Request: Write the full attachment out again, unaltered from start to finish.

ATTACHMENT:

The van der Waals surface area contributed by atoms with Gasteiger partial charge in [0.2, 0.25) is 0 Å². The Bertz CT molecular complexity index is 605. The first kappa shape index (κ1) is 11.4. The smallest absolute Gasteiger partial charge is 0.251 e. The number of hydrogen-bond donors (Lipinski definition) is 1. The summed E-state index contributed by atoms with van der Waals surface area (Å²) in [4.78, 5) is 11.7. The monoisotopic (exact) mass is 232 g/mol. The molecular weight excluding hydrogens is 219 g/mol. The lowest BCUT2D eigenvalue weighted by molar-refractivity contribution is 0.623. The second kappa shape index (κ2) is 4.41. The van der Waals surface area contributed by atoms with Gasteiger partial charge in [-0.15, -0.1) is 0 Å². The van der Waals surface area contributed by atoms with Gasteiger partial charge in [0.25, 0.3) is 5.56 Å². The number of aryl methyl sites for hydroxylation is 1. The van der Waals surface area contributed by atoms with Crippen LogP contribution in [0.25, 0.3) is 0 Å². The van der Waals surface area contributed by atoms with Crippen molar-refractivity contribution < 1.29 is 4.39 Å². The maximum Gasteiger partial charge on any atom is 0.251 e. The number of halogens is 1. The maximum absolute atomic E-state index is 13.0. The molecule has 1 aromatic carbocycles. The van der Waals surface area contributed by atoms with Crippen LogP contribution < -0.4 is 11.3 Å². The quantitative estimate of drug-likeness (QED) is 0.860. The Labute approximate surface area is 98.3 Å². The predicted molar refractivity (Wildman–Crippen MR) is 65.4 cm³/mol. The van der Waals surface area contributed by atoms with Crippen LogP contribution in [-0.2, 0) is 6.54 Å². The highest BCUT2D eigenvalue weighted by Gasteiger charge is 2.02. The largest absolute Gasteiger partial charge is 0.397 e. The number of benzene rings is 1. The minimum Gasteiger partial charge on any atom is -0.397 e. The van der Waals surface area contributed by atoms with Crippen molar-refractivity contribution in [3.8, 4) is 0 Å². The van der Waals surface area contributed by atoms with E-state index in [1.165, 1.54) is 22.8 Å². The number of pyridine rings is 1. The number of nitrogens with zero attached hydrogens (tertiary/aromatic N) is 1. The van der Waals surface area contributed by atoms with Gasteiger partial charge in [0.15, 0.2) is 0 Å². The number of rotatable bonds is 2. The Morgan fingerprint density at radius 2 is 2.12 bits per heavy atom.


The van der Waals surface area contributed by atoms with Gasteiger partial charge in [0.2, 0.25) is 0 Å². The Bertz CT molecular complexity index is 605. The first kappa shape index (κ1) is 11.4. The smallest absolute Gasteiger partial charge is 0.251 e. The number of hydrogen-bond donors (Lipinski definition) is 1. The summed E-state index contributed by atoms with van der Waals surface area (Å²) in [4.78, 5) is 11.7. The monoisotopic (exact) mass is 232 g/mol. The molecular weight excluding hydrogens is 219 g/mol. The lowest BCUT2D eigenvalue weighted by molar-refractivity contribution is 0.623. The second kappa shape index (κ2) is 4.41. The van der Waals surface area contributed by atoms with Gasteiger partial charge in [-0.15, -0.1) is 0 Å². The van der Waals surface area contributed by atoms with Gasteiger partial charge in [0.25, 0.3) is 5.56 Å². The number of aryl methyl sites for hydroxylation is 1. The van der Waals surface area contributed by atoms with Crippen LogP contribution in [0.25, 0.3) is 0 Å². The van der Waals surface area contributed by atoms with Crippen molar-refractivity contribution < 1.29 is 4.39 Å². The maximum Gasteiger partial charge on any atom is 0.251 e. The number of halogens is 1. The maximum absolute atomic E-state index is 13.0. The molecule has 1 aromatic carbocycles. The van der Waals surface area contributed by atoms with Crippen LogP contribution < -0.4 is 11.3 Å². The quantitative estimate of drug-likeness (QED) is 0.860. The Labute approximate surface area is 98.3 Å². The predicted molar refractivity (Wildman–Crippen MR) is 65.4 cm³/mol. The van der Waals surface area contributed by atoms with Crippen LogP contribution in [-0.2, 0) is 6.54 Å². The highest BCUT2D eigenvalue weighted by Gasteiger charge is 2.02. The largest absolute Gasteiger partial charge is 0.397 e. The number of benzene rings is 1. The minimum Gasteiger partial charge on any atom is -0.397 e. The van der Waals surface area contributed by atoms with Crippen molar-refractivity contribution in [3.8, 4) is 0 Å². The van der Waals surface area contributed by atoms with E-state index in [1.165, 1.54) is 22.8 Å². The number of pyridine rings is 1. The number of nitrogens with zero attached hydrogens (tertiary/aromatic N) is 1. The van der Waals surface area contributed by atoms with Gasteiger partial charge in [0.15, 0.2) is 0 Å². The number of rotatable bonds is 2. The Morgan fingerprint density at radius 2 is 2.12 bits per heavy atom.